Tomorrow Is Always Too Long | Film / 19:20 – 21:00

There aren’t many artists occupied as passionately with Pop culture as Phil Collins. Collins, who was already nominated for the renowned Turner Prize and exhibited in the Museum Ludwig in Cologne among other places, explored the impact of video and music in countries such as Great Britain, Iraq, Palestine, and Indonesia. At Pop-Kultur, he will show his film »Tomorrow is Always«, which was produced as a contract work of The Common Guild in Glasgow – supported by the Goethe-Institut Glasgow. Over the course of one year, Collins reworked interpretations of six songs by the musician Cate Le Bon into a cycle of life. Mogwai’s Barry Burns contributed the stirring soundtrack. Collins, who will also host a talk with Jon Savage during the festival, will be available for a Q&A after the screening.



Hendrik Otremba

Foto: Dirk Elsing

Hendrik Otremba / 21:40 – 22:20

If someone fills his lyrics with literary references in such a skillful way, not only works as a musician but as a painter and culture journalist, it becomes clear that this can not have been everything. There’s even more to him. Hendrik Otremba released two critically acclaimed records as singer and lyricist of the band Messer. On those albums, Otremba is hunting for the shadows of his soul and those of the human condition. He hunts them with the fires of poetry, descends into worlds of dreams and memories. Now, Otremba publishes his debut novel »Über uns der Schaum (Above us the Foam)«. At Pop-Kultur he is going to read from the book for the first time, accompanied by the Noise musician Raune.


Attention: This lecture will be held in German.

Richard Hell

Richard Hell / 22:40 – 23:20

When he was 17 years old and completely broke, Richard Hell moved from Kentucky to New York. There, he became one of the protagonists of the just forming CBGB punk-scene and an icon of the »Blank Generation« – so the dead-on title of his legendary album. Hell was a founding member of the bands Television, the Heartbreakers, and, of course, Richard Hell & the Voidoids. In 1984 he retired from music to work as a journalist (for Spin, New York Times, and Esquire among others), before publishing his first novel »Go Now« in 1996, followed by »Godlike« and two collections of essays, journals, lyrics, and other nonfiction. Now Hell has sat down to recap his winding biography under the title »I Dreamed I Was a Very Clean Tramp«. Working on a new novel already, the never-sleeping has also recorded a musical tribute to his former collaborator, the late Robert Quinne. This evening will see Hell himself presenting various excerpts from his manifold body of work.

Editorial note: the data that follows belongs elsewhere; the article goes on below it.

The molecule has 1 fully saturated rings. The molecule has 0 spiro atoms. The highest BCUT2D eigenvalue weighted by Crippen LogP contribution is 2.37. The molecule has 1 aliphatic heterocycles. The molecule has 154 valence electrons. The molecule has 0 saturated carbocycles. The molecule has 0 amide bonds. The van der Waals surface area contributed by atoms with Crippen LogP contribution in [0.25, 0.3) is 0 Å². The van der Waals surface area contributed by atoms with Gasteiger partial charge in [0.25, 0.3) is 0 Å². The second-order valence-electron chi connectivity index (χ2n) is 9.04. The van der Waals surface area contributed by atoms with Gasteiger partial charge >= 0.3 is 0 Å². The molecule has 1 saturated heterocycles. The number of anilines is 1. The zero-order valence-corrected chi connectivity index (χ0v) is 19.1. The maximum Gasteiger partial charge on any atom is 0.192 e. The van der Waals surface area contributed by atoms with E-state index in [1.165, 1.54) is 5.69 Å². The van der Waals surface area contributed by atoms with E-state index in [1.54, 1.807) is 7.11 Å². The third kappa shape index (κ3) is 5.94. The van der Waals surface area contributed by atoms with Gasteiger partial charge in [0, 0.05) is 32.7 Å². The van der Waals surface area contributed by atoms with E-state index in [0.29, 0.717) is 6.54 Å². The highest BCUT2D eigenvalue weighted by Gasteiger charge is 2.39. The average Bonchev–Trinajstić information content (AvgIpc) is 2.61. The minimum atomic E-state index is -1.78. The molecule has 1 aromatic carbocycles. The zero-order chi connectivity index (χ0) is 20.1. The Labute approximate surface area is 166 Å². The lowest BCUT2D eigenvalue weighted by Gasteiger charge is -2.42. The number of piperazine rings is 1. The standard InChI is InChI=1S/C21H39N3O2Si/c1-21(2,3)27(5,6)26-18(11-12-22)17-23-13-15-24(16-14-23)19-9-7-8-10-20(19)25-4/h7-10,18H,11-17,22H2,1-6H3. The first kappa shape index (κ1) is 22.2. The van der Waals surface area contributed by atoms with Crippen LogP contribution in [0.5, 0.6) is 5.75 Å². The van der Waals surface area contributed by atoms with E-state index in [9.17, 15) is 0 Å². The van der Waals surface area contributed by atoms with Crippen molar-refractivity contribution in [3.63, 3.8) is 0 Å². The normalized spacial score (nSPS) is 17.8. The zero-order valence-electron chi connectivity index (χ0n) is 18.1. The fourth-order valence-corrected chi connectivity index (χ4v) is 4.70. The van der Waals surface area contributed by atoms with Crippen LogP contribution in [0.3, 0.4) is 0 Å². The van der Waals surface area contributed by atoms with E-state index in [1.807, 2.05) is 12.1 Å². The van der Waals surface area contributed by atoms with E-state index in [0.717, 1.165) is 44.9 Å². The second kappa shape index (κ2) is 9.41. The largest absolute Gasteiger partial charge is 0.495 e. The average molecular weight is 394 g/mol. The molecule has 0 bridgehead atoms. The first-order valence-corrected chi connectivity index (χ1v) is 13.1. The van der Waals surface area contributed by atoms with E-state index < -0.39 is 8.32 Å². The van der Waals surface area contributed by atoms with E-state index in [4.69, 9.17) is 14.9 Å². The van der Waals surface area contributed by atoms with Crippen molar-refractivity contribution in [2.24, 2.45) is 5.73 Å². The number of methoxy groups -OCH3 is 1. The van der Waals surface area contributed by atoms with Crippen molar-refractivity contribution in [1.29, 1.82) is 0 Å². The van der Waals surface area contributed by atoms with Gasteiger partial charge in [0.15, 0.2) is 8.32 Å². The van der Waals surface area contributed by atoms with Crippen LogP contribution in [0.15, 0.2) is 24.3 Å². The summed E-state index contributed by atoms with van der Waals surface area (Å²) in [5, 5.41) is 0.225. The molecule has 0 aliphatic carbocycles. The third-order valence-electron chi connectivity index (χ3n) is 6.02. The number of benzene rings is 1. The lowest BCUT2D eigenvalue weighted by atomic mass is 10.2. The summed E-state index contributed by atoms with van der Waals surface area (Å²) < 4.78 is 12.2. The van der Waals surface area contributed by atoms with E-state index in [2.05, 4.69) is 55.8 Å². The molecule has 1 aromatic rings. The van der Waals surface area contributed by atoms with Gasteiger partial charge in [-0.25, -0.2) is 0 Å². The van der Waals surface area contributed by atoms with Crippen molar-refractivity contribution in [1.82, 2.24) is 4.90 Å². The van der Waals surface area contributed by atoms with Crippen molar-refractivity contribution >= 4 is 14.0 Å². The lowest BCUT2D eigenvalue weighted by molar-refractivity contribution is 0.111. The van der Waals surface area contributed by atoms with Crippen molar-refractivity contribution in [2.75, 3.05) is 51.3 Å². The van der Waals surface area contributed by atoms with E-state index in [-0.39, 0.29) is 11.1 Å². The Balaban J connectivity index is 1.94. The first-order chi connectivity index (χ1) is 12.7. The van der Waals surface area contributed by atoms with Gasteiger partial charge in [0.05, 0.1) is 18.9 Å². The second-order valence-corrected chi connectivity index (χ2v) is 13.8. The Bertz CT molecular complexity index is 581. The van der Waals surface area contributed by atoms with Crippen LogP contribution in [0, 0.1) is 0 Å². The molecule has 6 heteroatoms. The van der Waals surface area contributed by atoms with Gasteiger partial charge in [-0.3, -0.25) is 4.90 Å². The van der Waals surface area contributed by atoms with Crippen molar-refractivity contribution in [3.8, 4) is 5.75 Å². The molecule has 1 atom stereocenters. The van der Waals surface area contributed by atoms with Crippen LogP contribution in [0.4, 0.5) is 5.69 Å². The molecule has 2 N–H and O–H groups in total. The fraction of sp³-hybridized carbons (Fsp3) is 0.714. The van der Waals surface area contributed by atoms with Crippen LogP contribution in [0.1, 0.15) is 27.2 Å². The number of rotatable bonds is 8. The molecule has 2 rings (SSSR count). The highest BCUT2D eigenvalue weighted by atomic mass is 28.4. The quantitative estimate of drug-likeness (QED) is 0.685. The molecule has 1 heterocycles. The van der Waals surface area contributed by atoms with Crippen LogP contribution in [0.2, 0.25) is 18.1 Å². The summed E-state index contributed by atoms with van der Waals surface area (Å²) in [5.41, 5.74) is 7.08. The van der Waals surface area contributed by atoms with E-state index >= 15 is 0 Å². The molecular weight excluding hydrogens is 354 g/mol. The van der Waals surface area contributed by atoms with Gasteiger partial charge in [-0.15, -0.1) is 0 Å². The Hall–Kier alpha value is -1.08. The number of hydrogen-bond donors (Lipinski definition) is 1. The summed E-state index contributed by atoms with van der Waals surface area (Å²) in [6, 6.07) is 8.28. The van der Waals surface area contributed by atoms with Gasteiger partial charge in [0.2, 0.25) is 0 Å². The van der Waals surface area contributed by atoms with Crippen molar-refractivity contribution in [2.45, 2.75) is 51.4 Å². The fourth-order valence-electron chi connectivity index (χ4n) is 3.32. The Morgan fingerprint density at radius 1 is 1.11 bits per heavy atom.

Website / Facebook



Ryan Mahan (Algiers) & Josh Hall / 21:40 – 22:20

“Horror and noise in the reproduction of colonialist silence”

Horror motifs have long served to externalise a series of ideological repressions immanent to the neoliberal project: white victimhood, ecological catastrophe, and the erosion of the nuclear family, to name a few. While these works occasionally, as with George A. Romero’s »… of the Dead« series or John Carpenter’s »They Live«, offer insightful critiques of everything from structural racism to consumer capitalism, horror also induces a silencing impulse on many of the fundamental horrors of our times: capitalism and neo-colonialism. In this talk, Ryan Mahan, bass player of mind-bending band Algiers, and journalist Josh Hall will explore these operations within the genres attendant musical expressions, and ask the question: Can you name the sound of dispossession? You better listen up!

Moderation: Josh Hall: Twitter

Matthew Herbert

Matthew Herbert / 22.40 – 23.20

He debated, played a DJ-Set, performed with his band and held an educative workshop: at last years »Pop-Kultur«, Matthew Herbert delivered a 360-degree service. With someone such as Herbert, the story never stops, though. That’s why he returns in 2016 – after DJing with records made of vegetables and sugar – with a new album. But, of course, the record doesn’t come in a regular form: »The Music« isn’t published on a recording medium but as a neuronal tone-induction. Herbert wrote the album as a book, from which he is going to recite in an absolute premiere. It’s the eminently stimulating story about a structure of singular sounds that you have to put together in your head.

Webseite / Youtube / Twitter


Fatima Al Qadiri

Juliana Huxtable

Fatima Al Qadiri & Juliana Huxtable / 18:30 – 19:10

“The gap between lyrical and instrumental music”

What is music in the absence of voices and lyrics? And what is it in their presence? Fatima Al Qadiri and Juliana Huxtable, both universal artists, have made different experiences on this field. Al Qadiri, a producer, DJ and fine artist, has been reflecting on religious islamic songs in her work, is part of musical group Future Brown, and has put – solely instrumental this time – the experiences of police brutality, state control, institutionalised racism into her latest album »Brute«. Huxtable, who is a poet, DJ, artist, event organiser, and model, among others, regularly brings her poetry to her DJ sets. For »Anthem«, this year’s Berlin Biennale soundtrack and for the first time ever, the two collaborated with each other. Now they sit down to bridge the gap between lyrical and instrumental music with this talk.